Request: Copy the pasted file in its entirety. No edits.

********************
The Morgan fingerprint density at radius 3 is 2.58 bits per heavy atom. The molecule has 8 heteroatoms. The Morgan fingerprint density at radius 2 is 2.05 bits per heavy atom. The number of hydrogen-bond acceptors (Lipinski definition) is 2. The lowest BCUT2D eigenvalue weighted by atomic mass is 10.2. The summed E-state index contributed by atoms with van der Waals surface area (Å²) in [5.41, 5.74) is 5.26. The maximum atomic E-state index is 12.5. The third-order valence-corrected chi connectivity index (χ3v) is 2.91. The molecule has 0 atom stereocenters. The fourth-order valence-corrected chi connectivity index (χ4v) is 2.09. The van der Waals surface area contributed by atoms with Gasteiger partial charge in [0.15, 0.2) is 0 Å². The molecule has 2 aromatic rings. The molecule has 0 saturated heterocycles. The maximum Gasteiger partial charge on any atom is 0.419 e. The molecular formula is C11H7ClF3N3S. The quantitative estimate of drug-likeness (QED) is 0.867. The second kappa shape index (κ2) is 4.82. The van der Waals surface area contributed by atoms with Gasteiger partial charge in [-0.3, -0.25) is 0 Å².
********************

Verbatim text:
The Morgan fingerprint density at radius 3 is 2.58 bits per heavy atom. The molecule has 8 heteroatoms. The Morgan fingerprint density at radius 2 is 2.05 bits per heavy atom. The number of hydrogen-bond acceptors (Lipinski definition) is 2. The lowest BCUT2D eigenvalue weighted by atomic mass is 10.2. The summed E-state index contributed by atoms with van der Waals surface area (Å²) in [5.41, 5.74) is 5.26. The maximum atomic E-state index is 12.5. The third-order valence-corrected chi connectivity index (χ3v) is 2.91. The molecule has 0 atom stereocenters. The fourth-order valence-corrected chi connectivity index (χ4v) is 2.09. The van der Waals surface area contributed by atoms with Gasteiger partial charge in [0.15, 0.2) is 0 Å². The molecule has 2 aromatic rings. The molecule has 0 saturated heterocycles. The maximum Gasteiger partial charge on any atom is 0.419 e. The molecular formula is C11H7ClF3N3S. The quantitative estimate of drug-likeness (QED) is 0.867. The second kappa shape index (κ2) is 4.82. The van der Waals surface area contributed by atoms with Gasteiger partial charge in [-0.3, -0.25) is 0 Å².